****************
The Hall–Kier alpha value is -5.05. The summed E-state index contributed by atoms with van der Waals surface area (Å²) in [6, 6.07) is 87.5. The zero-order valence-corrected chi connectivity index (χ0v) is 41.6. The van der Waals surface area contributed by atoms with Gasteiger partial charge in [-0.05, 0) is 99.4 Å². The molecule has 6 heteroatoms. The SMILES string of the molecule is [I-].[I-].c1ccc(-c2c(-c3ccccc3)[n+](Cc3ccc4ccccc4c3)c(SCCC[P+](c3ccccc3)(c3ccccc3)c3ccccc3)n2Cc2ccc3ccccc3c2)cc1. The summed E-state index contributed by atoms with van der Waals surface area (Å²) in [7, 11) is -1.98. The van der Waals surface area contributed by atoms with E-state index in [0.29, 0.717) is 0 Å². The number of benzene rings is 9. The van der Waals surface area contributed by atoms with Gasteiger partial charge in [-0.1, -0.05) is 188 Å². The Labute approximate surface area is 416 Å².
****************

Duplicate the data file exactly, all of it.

The Hall–Kier alpha value is -5.05. The summed E-state index contributed by atoms with van der Waals surface area (Å²) in [6, 6.07) is 87.5. The zero-order valence-corrected chi connectivity index (χ0v) is 41.6. The van der Waals surface area contributed by atoms with Gasteiger partial charge in [-0.05, 0) is 99.4 Å². The molecule has 6 heteroatoms. The SMILES string of the molecule is [I-].[I-].c1ccc(-c2c(-c3ccccc3)[n+](Cc3ccc4ccccc4c3)c(SCCC[P+](c3ccccc3)(c3ccccc3)c3ccccc3)n2Cc2ccc3ccccc3c2)cc1. The summed E-state index contributed by atoms with van der Waals surface area (Å²) in [7, 11) is -1.98. The van der Waals surface area contributed by atoms with E-state index in [0.29, 0.717) is 0 Å². The number of benzene rings is 9. The van der Waals surface area contributed by atoms with Gasteiger partial charge in [-0.1, -0.05) is 188 Å². The Labute approximate surface area is 416 Å².